East khawr was packed with members of the heron family including two great white egret.
great white egret
There were at least 12 squacco heron spending most of their time near the sand bank that separates the lagoon from the sea.
There were also two grey heron, one purple heron and a few little egret seen.
However there were some more far interesting members of the heron family present too.
Firstly, the most common family member was actually glossy ibis. I counted over 25.
Four Eurasian spoonbill added more interest but the star sighting was another bird which was associating with them.
African sacred ibis
The most common bird of all at the site was white winged black tern.
white cheeked tern and white winged black tern
Some of these were still in part or all of their summer plumage.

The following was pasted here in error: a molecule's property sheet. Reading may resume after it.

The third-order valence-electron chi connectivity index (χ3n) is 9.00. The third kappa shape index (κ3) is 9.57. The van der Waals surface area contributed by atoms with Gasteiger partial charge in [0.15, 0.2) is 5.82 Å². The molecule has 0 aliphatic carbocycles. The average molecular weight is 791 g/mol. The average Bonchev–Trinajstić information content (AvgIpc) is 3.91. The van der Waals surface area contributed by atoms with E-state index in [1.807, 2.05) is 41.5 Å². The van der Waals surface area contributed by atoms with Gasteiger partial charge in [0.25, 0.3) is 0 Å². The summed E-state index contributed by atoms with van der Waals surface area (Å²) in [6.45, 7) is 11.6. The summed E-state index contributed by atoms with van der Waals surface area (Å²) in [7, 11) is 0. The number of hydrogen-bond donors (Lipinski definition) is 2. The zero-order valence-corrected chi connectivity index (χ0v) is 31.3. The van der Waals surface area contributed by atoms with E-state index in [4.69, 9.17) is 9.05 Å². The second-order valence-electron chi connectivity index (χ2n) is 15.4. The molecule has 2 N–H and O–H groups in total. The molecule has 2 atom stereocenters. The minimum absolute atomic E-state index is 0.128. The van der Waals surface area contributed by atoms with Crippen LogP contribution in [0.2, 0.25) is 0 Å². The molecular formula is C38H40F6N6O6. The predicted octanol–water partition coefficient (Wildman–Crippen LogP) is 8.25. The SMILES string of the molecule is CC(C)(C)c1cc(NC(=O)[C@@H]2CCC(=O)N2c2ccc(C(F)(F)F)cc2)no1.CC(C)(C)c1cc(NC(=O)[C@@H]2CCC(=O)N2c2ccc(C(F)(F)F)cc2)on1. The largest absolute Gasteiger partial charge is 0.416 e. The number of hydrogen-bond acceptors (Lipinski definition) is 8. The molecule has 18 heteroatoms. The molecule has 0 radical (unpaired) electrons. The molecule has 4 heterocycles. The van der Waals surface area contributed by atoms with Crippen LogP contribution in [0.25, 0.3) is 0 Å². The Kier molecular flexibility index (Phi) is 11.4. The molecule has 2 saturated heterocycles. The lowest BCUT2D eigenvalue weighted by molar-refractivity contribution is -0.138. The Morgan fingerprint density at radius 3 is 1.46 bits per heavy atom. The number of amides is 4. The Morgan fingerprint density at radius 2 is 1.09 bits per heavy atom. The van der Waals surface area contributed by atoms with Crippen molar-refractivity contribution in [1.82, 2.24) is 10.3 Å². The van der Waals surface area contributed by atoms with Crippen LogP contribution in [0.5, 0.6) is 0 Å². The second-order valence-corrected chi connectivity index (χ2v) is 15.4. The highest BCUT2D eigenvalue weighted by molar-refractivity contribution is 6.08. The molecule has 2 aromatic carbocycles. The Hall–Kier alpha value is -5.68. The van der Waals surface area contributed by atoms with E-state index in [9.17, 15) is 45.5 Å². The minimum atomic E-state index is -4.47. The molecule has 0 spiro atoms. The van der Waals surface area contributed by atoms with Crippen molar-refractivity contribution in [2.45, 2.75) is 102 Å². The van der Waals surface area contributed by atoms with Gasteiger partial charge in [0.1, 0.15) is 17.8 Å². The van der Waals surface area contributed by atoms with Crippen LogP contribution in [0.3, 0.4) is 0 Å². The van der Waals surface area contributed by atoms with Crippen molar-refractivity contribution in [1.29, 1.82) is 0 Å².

white winged black tern in part summer plumage
Many of the birds were very tame especially the resident birds. This is a sign of minimal disturbance and I have yet to see a gun pellet or hear a gun. However I find that redshank are inherently skittish. I struggled to reach them and photograph them once again.
Sanderling with a kentish plover
The most common wader on the day was actually ruff. Some of the taller grass at the seaward end of the khawr was just their height.
As we returned towards the car we noticed that common sand piper had joined the other waders.
On the sand bar near the car two or three sooty gull joined the Kentish plover.
sooty gull with Kentish plover